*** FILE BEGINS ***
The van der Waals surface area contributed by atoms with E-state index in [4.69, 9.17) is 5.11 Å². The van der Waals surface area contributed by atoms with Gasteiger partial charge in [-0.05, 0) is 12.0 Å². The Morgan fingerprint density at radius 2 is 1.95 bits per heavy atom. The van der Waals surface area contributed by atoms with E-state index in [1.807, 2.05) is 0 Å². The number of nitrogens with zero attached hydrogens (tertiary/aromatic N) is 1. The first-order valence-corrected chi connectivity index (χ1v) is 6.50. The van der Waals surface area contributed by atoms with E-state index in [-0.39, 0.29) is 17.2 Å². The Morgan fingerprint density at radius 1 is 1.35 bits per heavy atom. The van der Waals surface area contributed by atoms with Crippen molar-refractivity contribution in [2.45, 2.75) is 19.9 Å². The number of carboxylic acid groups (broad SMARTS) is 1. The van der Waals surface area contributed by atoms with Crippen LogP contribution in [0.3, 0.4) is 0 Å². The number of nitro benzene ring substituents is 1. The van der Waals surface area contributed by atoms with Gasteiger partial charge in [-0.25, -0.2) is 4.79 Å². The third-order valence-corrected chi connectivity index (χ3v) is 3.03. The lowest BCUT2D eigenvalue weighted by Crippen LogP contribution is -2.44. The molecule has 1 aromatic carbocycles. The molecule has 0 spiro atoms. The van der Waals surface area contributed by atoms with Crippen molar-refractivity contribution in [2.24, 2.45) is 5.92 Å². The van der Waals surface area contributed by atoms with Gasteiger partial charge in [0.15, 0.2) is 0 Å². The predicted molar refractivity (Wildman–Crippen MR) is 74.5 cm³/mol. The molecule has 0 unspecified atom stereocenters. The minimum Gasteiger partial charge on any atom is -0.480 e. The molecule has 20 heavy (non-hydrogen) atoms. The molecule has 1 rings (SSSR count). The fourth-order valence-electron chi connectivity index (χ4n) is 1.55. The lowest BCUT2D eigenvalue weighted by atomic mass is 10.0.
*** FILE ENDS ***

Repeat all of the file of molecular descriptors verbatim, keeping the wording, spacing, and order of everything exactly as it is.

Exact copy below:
The van der Waals surface area contributed by atoms with E-state index in [4.69, 9.17) is 5.11 Å². The van der Waals surface area contributed by atoms with Gasteiger partial charge in [-0.05, 0) is 12.0 Å². The Morgan fingerprint density at radius 2 is 1.95 bits per heavy atom. The van der Waals surface area contributed by atoms with E-state index in [1.807, 2.05) is 0 Å². The number of nitrogens with zero attached hydrogens (tertiary/aromatic N) is 1. The first-order valence-corrected chi connectivity index (χ1v) is 6.50. The van der Waals surface area contributed by atoms with E-state index in [-0.39, 0.29) is 17.2 Å². The Morgan fingerprint density at radius 1 is 1.35 bits per heavy atom. The van der Waals surface area contributed by atoms with Crippen molar-refractivity contribution in [2.45, 2.75) is 19.9 Å². The number of carboxylic acid groups (broad SMARTS) is 1. The van der Waals surface area contributed by atoms with Crippen LogP contribution in [0.3, 0.4) is 0 Å². The number of nitro benzene ring substituents is 1. The van der Waals surface area contributed by atoms with Gasteiger partial charge in [-0.25, -0.2) is 4.79 Å². The third-order valence-corrected chi connectivity index (χ3v) is 3.03. The lowest BCUT2D eigenvalue weighted by Crippen LogP contribution is -2.44. The molecule has 1 aromatic carbocycles. The molecule has 0 spiro atoms. The van der Waals surface area contributed by atoms with Crippen molar-refractivity contribution in [2.24, 2.45) is 5.92 Å². The van der Waals surface area contributed by atoms with Gasteiger partial charge in [0.15, 0.2) is 0 Å². The predicted molar refractivity (Wildman–Crippen MR) is 74.5 cm³/mol. The molecule has 0 unspecified atom stereocenters. The minimum Gasteiger partial charge on any atom is -0.480 e. The molecule has 20 heavy (non-hydrogen) atoms. The molecule has 1 rings (SSSR count). The fourth-order valence-electron chi connectivity index (χ4n) is 1.55. The lowest BCUT2D eigenvalue weighted by atomic mass is 10.0.